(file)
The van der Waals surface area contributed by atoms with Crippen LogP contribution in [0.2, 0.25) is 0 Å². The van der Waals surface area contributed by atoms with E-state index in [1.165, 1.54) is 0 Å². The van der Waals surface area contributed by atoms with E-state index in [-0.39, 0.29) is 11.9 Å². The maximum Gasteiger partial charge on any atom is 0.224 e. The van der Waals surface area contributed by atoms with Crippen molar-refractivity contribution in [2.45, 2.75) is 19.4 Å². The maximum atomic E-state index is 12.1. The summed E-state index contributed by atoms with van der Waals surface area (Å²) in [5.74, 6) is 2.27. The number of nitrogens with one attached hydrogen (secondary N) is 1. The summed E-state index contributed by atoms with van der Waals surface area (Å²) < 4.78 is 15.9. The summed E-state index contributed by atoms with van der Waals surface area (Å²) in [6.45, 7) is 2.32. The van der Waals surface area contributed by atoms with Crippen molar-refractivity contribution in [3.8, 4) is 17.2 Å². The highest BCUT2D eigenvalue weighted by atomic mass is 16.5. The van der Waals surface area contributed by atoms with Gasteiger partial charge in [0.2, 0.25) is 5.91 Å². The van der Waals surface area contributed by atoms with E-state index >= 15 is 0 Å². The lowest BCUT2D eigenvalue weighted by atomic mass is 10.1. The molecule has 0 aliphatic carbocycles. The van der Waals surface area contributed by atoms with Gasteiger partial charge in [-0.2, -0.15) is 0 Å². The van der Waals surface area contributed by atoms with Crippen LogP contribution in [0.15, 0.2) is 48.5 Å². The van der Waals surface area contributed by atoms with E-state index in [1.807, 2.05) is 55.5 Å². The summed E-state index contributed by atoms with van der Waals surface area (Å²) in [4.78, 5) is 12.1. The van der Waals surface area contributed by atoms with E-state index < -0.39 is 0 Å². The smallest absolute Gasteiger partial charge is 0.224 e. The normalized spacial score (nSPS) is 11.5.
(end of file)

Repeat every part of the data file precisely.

The van der Waals surface area contributed by atoms with Crippen LogP contribution in [0.2, 0.25) is 0 Å². The van der Waals surface area contributed by atoms with E-state index in [1.165, 1.54) is 0 Å². The van der Waals surface area contributed by atoms with E-state index in [-0.39, 0.29) is 11.9 Å². The maximum Gasteiger partial charge on any atom is 0.224 e. The van der Waals surface area contributed by atoms with Crippen molar-refractivity contribution in [2.45, 2.75) is 19.4 Å². The maximum atomic E-state index is 12.1. The summed E-state index contributed by atoms with van der Waals surface area (Å²) in [5.74, 6) is 2.27. The number of nitrogens with one attached hydrogen (secondary N) is 1. The summed E-state index contributed by atoms with van der Waals surface area (Å²) < 4.78 is 15.9. The summed E-state index contributed by atoms with van der Waals surface area (Å²) in [6.45, 7) is 2.32. The van der Waals surface area contributed by atoms with Crippen molar-refractivity contribution in [3.8, 4) is 17.2 Å². The highest BCUT2D eigenvalue weighted by atomic mass is 16.5. The van der Waals surface area contributed by atoms with Gasteiger partial charge in [0.2, 0.25) is 5.91 Å². The van der Waals surface area contributed by atoms with E-state index >= 15 is 0 Å². The lowest BCUT2D eigenvalue weighted by atomic mass is 10.1. The molecule has 0 aliphatic carbocycles. The van der Waals surface area contributed by atoms with Gasteiger partial charge in [-0.2, -0.15) is 0 Å². The van der Waals surface area contributed by atoms with Crippen LogP contribution in [0.15, 0.2) is 48.5 Å². The van der Waals surface area contributed by atoms with E-state index in [1.807, 2.05) is 55.5 Å². The summed E-state index contributed by atoms with van der Waals surface area (Å²) in [4.78, 5) is 12.1. The van der Waals surface area contributed by atoms with E-state index < -0.39 is 0 Å². The smallest absolute Gasteiger partial charge is 0.224 e. The normalized spacial score (nSPS) is 11.5.